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Osanna - L'uomo CD (album) cover

L'UOMO

Osanna

 

Rock Progressivo Italiano

3.60 | 104 ratings

From Progarchives.com, the ultimate progressive rock music website

Proghead
Prog Reviewer
5 stars This was the very last OSANNA album I bought. The person I used to know from Eugene, Oregon who introduced me to OSANNA, well, I had lost contact with him for a few years up to the point I bought "L'Uomo" as a CD reissue in August 1999. Back in 1994, he warned me the album was rather raw and basic (he even said a bit too basic at times), as he played this album that he copied on to blank tape on his pickup truck's tape deck.

Here's my take on the album and the Italian prog scene at that time. In 1971, the Italian prog rock scene was just in its infancy. PFM just released their first single and has yet to release any full length albums. BANCO had yet to release any albums. Le ORME decided to ditch that psychedelic pop sound of "Ad Gloriam" (as they figured it was pretty much a dead-end), and ditch that old prehistoric Car Juke-Box label, signed to Philips, and released Collage which was their first real progressive offering, although the album has always received little more than a lukewarm response. Now for OSANNA.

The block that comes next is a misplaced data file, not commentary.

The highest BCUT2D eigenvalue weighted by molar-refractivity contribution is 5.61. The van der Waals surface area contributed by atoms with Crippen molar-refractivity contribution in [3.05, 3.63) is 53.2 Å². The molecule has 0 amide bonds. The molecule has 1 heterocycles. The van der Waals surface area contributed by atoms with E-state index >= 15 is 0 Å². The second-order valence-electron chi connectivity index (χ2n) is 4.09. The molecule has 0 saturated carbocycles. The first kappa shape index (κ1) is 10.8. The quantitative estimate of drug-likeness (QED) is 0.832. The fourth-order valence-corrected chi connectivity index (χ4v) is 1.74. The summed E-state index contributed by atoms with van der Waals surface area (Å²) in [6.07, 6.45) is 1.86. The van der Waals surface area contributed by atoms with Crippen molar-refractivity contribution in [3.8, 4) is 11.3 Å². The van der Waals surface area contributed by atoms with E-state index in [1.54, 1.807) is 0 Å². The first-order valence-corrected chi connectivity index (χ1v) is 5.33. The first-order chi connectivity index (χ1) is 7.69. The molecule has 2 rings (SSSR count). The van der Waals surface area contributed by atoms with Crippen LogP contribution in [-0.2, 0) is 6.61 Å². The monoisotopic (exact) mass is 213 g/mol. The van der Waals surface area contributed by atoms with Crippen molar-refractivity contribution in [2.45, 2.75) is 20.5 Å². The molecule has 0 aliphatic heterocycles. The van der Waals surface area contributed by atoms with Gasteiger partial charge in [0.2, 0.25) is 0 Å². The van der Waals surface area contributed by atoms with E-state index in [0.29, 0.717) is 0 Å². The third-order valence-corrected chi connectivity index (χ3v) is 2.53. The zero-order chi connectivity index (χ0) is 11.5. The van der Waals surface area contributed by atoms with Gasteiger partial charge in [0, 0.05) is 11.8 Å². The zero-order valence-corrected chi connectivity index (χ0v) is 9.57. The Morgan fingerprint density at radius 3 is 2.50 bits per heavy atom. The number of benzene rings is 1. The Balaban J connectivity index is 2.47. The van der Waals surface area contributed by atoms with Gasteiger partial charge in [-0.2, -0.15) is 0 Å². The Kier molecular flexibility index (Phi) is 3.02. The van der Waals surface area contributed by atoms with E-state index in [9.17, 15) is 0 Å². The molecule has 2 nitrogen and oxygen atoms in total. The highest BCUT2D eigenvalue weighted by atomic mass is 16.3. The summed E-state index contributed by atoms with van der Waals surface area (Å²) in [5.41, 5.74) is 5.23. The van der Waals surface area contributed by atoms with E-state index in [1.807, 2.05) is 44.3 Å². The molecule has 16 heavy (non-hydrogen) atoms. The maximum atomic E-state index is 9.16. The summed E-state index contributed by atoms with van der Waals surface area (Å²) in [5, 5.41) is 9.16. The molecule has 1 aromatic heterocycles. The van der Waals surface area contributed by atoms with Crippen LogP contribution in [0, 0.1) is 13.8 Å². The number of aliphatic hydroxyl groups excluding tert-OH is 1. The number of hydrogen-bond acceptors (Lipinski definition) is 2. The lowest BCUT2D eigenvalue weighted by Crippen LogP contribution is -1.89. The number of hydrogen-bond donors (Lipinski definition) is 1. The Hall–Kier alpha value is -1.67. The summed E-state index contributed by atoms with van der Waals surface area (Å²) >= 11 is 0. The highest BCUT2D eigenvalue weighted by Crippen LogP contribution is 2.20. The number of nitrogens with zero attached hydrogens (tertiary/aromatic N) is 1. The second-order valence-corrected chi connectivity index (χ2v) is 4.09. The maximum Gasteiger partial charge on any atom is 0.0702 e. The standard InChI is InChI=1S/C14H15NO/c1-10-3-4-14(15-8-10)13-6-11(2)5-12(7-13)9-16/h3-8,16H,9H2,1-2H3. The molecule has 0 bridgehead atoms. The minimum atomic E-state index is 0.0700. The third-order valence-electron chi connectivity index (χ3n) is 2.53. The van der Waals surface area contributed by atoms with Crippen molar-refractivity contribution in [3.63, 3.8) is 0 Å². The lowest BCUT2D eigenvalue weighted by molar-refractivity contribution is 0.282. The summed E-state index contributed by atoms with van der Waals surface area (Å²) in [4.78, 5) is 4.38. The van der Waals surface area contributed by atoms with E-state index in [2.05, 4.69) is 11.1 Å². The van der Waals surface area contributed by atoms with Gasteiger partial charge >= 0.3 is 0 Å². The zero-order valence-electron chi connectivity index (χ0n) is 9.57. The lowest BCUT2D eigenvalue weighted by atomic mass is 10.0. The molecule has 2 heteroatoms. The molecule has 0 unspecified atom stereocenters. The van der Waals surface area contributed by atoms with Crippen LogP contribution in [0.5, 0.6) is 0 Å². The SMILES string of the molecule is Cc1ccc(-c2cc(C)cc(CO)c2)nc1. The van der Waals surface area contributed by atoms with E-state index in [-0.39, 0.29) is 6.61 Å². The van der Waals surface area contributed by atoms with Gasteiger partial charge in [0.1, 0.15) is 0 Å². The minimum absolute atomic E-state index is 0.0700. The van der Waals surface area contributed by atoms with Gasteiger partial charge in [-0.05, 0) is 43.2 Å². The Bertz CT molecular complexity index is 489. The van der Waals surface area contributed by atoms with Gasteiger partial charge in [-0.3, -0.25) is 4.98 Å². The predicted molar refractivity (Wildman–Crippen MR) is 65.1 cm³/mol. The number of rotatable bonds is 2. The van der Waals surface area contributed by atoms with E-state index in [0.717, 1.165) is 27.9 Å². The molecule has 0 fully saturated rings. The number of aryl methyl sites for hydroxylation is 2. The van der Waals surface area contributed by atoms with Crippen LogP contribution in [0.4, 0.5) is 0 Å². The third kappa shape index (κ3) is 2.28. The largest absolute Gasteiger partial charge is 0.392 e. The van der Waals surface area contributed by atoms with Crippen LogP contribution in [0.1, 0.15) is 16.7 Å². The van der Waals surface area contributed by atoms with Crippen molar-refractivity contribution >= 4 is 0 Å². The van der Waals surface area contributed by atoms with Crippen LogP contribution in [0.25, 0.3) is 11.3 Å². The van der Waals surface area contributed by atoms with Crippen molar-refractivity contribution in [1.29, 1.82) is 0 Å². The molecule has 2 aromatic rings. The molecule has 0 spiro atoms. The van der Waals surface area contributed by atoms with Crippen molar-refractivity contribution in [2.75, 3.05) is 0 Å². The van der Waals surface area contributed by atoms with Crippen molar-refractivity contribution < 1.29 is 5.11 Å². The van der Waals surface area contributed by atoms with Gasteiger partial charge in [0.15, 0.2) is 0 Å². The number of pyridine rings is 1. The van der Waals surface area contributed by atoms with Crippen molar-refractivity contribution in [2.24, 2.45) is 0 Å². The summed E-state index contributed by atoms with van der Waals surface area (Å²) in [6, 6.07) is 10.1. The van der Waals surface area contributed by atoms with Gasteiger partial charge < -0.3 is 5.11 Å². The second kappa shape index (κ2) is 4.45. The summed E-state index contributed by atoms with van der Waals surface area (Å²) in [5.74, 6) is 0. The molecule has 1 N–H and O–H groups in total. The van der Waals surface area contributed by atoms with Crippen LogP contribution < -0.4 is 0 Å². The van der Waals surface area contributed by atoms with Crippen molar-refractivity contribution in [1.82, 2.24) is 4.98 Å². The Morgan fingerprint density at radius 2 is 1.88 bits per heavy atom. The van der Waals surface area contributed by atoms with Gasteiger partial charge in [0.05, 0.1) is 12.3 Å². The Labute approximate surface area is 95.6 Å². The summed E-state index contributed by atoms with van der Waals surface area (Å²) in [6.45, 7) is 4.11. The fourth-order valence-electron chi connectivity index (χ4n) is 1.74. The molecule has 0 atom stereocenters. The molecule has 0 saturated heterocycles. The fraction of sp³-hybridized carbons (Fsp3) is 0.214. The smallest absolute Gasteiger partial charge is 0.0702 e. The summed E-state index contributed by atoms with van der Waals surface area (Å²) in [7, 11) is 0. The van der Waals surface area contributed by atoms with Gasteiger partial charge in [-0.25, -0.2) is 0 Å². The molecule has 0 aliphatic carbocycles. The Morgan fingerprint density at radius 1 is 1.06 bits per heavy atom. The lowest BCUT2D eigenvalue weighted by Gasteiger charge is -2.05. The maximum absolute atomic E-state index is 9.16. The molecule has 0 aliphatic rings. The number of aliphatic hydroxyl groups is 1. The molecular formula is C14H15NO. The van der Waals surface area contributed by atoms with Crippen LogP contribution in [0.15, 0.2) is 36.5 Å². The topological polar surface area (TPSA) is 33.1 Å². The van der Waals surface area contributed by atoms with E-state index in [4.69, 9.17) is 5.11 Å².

Here they released "L'Uomo". At this point the band wasn't exactly sure what kind of music they should play. Here you get hard rock, blues, jazz, experimental, folk, and certainly prog. The album starts off with some great acoustic guitar, organ, and synthesizer. It's pretty trippy stuff. Once the music kicks in, you hear lots of aggressive guitar and JETHRO TULL-like flutes. Even harmonica. "Mirror Train" more or less sticks in the bluesy hard rock realm, where they sing in English. Both that song and "Everybody's Gonna See You Die" is the reason why I was warned the album was raw and basic. But already the band shows their aggressive sound, but with all the styles the band explores, it obviously shows that they're in need of exploring it in a more mature and more progressive setting. The band sings in both Italian and English (as you can notice, it's when they sing in Italian that works the best, it's too bad that "Palepoli" remains their only all Italian language album). Actually this is a great album and it's full of great stuff, but you're

Proghead | 5/5 |

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